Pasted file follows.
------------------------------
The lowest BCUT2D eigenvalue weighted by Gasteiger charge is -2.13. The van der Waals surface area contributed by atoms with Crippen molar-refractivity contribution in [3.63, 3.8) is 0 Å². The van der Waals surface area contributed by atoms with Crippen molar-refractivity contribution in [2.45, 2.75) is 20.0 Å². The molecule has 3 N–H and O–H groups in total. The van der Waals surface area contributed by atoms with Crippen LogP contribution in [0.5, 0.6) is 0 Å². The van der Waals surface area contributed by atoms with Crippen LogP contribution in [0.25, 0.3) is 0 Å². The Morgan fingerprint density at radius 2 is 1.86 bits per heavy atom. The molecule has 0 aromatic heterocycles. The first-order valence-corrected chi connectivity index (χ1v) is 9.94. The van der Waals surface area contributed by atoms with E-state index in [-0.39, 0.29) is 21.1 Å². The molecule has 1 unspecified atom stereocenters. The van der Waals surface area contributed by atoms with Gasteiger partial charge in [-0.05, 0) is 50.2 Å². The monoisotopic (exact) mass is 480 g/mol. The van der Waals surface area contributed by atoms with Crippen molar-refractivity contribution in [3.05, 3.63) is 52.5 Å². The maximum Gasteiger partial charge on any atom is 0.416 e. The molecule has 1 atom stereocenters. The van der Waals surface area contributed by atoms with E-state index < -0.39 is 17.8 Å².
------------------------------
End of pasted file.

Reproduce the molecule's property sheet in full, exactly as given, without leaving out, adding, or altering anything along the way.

The lowest BCUT2D eigenvalue weighted by Gasteiger charge is -2.13. The van der Waals surface area contributed by atoms with Crippen molar-refractivity contribution in [3.63, 3.8) is 0 Å². The van der Waals surface area contributed by atoms with Crippen molar-refractivity contribution in [2.45, 2.75) is 20.0 Å². The molecule has 3 N–H and O–H groups in total. The van der Waals surface area contributed by atoms with Crippen LogP contribution in [0.5, 0.6) is 0 Å². The van der Waals surface area contributed by atoms with Crippen LogP contribution in [0.25, 0.3) is 0 Å². The Morgan fingerprint density at radius 2 is 1.86 bits per heavy atom. The molecule has 0 aromatic heterocycles. The first-order valence-corrected chi connectivity index (χ1v) is 9.94. The van der Waals surface area contributed by atoms with E-state index in [-0.39, 0.29) is 21.1 Å². The molecule has 1 unspecified atom stereocenters. The van der Waals surface area contributed by atoms with Gasteiger partial charge in [-0.05, 0) is 50.2 Å². The monoisotopic (exact) mass is 480 g/mol. The van der Waals surface area contributed by atoms with Crippen molar-refractivity contribution in [3.05, 3.63) is 52.5 Å². The maximum Gasteiger partial charge on any atom is 0.416 e. The molecule has 1 atom stereocenters. The van der Waals surface area contributed by atoms with E-state index < -0.39 is 17.8 Å².